“I’ve been there,” he added. “Until they have to stop the game. ... I was telling a couple of guys. I was closing in ’03 [actually 2001]. I blew a three-run game in, like, literally 30 seconds and it happened to be, they gave out my posters that night. Well, they turned into airplanes really fast. A 10-minute delay, stop the game, whole nine yards. I sat in the clubhouse until 2 o’clock and I would stick my head out to see if [the fans] were still there and they would be like, ‘I see you in there.' "

Lowe told the story like a grandfather in his rocker trying to get the little ones to laugh. And while Beckett served up a reminder as to what the Red Sox are dealing with today, Lowe is giving Cleveland a taste of what the Red Sox had years ago.

The 38-year-old right-hander is now 5-1 with a 2.47 ERA. He has just 13 strikeouts and 13 walks in 43 2/3 innings. But it almost doesn’t matter when he shows the veteran escapability he did on Thursday.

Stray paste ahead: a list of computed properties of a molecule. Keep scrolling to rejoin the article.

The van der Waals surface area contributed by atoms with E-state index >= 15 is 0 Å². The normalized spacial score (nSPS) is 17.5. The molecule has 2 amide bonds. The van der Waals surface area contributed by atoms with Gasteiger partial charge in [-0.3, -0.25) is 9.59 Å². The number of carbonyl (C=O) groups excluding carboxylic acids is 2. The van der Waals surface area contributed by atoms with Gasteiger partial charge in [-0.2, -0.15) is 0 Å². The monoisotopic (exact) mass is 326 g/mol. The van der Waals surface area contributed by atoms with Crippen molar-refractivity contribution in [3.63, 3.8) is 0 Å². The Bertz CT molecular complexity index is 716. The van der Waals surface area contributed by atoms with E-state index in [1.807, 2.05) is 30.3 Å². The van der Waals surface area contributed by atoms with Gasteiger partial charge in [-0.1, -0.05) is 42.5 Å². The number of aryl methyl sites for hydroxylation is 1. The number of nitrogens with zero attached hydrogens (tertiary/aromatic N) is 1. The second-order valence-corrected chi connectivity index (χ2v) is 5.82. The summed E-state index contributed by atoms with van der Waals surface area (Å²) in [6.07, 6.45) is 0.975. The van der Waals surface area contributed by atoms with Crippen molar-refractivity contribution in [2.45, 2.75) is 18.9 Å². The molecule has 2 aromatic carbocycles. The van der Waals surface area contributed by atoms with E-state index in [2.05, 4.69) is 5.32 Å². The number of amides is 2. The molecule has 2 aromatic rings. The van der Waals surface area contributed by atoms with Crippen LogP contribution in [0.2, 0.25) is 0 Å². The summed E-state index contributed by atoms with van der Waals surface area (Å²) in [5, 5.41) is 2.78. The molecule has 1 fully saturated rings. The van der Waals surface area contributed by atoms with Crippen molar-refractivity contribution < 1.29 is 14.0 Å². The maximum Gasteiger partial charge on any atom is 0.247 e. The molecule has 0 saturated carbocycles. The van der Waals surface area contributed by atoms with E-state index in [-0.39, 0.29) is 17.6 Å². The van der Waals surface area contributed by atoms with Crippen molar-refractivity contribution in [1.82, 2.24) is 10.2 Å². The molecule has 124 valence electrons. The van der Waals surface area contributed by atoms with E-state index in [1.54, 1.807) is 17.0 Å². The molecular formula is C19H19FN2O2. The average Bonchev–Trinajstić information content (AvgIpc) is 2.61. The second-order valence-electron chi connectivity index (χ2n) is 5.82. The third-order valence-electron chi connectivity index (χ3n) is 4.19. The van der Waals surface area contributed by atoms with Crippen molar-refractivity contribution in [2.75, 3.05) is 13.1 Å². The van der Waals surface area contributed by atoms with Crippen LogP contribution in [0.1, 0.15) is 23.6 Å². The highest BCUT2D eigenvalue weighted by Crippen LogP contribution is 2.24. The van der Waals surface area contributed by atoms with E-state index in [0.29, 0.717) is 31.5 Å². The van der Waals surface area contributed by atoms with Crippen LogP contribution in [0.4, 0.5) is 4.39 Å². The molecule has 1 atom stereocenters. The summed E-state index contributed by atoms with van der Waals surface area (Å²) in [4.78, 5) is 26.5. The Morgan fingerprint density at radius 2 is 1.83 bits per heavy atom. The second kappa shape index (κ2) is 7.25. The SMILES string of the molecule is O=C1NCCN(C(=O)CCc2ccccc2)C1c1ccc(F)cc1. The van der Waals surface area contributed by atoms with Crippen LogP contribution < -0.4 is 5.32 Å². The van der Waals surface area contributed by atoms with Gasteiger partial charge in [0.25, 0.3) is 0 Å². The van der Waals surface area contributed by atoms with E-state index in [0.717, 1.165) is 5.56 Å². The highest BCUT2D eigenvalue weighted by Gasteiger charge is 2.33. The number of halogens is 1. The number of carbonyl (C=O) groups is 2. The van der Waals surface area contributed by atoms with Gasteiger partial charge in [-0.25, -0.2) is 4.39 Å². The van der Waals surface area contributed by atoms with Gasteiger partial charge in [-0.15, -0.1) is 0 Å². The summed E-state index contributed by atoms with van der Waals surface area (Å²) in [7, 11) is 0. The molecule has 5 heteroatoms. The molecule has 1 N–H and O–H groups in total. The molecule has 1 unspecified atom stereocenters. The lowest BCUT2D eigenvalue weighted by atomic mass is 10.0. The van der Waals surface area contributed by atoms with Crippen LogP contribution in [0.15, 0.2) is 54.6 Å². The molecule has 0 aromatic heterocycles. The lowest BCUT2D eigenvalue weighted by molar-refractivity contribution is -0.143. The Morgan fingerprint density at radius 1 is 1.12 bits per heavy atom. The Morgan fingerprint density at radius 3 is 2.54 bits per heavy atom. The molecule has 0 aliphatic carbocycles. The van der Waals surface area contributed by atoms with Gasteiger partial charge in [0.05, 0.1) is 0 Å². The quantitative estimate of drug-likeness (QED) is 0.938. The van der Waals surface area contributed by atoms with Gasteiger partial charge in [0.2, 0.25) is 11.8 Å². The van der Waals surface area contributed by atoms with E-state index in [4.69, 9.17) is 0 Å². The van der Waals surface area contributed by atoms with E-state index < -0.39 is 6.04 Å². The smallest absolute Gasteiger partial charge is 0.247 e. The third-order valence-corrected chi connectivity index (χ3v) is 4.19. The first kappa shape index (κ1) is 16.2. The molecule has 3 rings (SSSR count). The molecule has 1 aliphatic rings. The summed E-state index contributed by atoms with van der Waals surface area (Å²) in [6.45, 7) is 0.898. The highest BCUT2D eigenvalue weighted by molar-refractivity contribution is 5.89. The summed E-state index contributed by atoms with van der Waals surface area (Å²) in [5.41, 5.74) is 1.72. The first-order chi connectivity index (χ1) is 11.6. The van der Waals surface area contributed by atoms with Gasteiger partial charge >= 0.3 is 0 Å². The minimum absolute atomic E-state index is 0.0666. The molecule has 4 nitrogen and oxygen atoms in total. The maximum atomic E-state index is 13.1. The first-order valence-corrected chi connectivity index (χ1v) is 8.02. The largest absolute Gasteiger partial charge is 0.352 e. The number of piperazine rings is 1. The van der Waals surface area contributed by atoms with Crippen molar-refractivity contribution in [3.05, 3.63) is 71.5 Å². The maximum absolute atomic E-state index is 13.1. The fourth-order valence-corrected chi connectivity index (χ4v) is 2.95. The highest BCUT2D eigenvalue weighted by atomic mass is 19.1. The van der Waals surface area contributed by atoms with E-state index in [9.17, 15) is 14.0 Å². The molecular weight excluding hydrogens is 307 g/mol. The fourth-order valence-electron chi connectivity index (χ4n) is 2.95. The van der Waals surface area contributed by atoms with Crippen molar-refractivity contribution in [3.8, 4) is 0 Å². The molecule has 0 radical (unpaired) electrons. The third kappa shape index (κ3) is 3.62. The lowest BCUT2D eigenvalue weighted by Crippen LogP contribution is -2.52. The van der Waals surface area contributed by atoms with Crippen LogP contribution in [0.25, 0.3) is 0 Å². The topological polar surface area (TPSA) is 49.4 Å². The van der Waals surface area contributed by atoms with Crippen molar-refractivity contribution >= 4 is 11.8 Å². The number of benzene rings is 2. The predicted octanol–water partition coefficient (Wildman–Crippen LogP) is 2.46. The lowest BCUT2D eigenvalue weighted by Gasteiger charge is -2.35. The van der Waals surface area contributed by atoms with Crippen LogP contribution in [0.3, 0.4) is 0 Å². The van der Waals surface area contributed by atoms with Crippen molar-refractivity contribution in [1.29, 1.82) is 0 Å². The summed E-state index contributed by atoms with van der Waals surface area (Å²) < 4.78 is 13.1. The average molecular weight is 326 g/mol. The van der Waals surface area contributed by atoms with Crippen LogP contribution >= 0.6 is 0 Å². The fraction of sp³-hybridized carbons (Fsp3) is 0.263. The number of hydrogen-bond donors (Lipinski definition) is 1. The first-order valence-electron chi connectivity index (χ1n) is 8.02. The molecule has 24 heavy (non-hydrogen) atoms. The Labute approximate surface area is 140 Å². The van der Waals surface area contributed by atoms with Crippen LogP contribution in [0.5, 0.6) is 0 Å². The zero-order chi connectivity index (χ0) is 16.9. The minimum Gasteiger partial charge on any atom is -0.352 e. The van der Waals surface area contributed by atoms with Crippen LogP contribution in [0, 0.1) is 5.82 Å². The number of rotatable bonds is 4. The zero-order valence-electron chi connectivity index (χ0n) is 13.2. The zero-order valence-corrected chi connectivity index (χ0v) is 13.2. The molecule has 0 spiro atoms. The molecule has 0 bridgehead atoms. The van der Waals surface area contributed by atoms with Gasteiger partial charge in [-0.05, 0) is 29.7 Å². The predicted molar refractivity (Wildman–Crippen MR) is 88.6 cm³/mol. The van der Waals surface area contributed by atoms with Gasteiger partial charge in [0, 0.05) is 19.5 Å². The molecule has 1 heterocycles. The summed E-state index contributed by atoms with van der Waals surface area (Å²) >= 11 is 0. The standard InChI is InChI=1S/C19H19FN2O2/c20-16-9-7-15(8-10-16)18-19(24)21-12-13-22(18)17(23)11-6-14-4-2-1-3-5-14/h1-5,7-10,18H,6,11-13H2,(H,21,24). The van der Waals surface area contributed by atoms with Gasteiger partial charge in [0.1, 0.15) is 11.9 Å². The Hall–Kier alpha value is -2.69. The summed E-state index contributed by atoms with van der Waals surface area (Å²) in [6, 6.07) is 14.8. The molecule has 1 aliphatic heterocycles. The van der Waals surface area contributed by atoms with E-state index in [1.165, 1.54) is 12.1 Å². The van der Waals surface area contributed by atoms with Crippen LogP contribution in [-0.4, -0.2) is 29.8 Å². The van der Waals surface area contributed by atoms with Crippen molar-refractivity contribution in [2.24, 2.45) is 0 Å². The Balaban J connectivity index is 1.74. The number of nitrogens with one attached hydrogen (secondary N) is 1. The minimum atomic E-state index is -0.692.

Lowe struck out Adrian Gonzalez to strand runners on the corners in the third. He left the bases loaded in the fourth. He allowed a run before leaving two men in scoring position in the fifth. A double play got him out of the sixth.

One man who has seen Lowe perform on this mound before was not surprised by the solid effort.

“It was great, getting all those ground balls,” said Indians left fielder and fellow 2004 world champion Johnny Damon. “Didn’t have great command in the strike zone tonight but Derek knows how to get the job done. Been around a little bit. He’s definitely a Red Sox for life for what he’s brought to this organization. ... Great pitcher, great player and I’m glad he’s still my teammate, again.”

Only two players from Boston’s ’04 World Series-winning team, David Ortiz and Kevin Youkilis, remain with the Red Sox. Because of that, the nostalgia has worn off a bit for Lowe.

“I enjoyed it,” he said of his second Fenway start since leaving. “It’s my second time but it’s been eight years and it’s a completely different team. So you don’t have that emotion where maybe three years ago I had because there were still a lot of guys there. This was just, you know, another team.”

That last line, as much as anything, spoke to the state of the Red Sox. Just another team. A perfect opponent if you’re looking to have a little fun.

Material from the Associated Press was used in this report.

Derek Lowe

Video: 10th anniversary of Lowe's no-hitter

April, 27, 2012
Ten years ago today, Red Sox pitcher Derek Lowe tossed a no-hitter against Tampa Bay in a 10-0 win.

This moment ranks No. 46 on's list of 100 Greatest Fenway Moments.